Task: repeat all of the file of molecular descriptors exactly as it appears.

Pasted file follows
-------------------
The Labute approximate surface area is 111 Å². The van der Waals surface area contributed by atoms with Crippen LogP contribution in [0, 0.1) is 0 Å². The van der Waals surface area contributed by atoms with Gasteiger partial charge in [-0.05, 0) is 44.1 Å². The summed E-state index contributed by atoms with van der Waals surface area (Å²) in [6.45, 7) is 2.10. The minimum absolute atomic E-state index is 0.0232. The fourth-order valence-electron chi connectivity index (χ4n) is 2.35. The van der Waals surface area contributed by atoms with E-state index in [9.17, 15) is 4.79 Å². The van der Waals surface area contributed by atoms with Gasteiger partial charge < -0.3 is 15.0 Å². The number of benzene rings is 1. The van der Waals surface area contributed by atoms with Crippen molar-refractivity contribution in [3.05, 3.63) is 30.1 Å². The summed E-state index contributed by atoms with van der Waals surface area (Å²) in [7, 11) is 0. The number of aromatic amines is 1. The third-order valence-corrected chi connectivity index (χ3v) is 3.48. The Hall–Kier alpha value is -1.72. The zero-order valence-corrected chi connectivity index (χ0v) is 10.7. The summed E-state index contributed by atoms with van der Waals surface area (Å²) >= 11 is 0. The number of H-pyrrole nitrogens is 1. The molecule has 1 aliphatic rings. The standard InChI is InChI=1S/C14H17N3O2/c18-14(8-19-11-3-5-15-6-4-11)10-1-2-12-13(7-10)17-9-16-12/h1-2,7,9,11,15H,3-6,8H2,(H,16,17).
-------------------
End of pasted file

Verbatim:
The Labute approximate surface area is 111 Å². The van der Waals surface area contributed by atoms with Crippen LogP contribution in [0, 0.1) is 0 Å². The van der Waals surface area contributed by atoms with Gasteiger partial charge in [-0.05, 0) is 44.1 Å². The summed E-state index contributed by atoms with van der Waals surface area (Å²) in [6.45, 7) is 2.10. The minimum absolute atomic E-state index is 0.0232. The fourth-order valence-electron chi connectivity index (χ4n) is 2.35. The van der Waals surface area contributed by atoms with E-state index in [9.17, 15) is 4.79 Å². The van der Waals surface area contributed by atoms with Gasteiger partial charge < -0.3 is 15.0 Å². The number of benzene rings is 1. The van der Waals surface area contributed by atoms with Crippen molar-refractivity contribution in [3.05, 3.63) is 30.1 Å². The summed E-state index contributed by atoms with van der Waals surface area (Å²) in [7, 11) is 0. The number of aromatic amines is 1. The third-order valence-corrected chi connectivity index (χ3v) is 3.48. The Hall–Kier alpha value is -1.72. The zero-order valence-corrected chi connectivity index (χ0v) is 10.7. The summed E-state index contributed by atoms with van der Waals surface area (Å²) >= 11 is 0. The number of H-pyrrole nitrogens is 1. The molecule has 1 aliphatic rings. The standard InChI is InChI=1S/C14H17N3O2/c18-14(8-19-11-3-5-15-6-4-11)10-1-2-12-13(7-10)17-9-16-12/h1-2,7,9,11,15H,3-6,8H2,(H,16,17).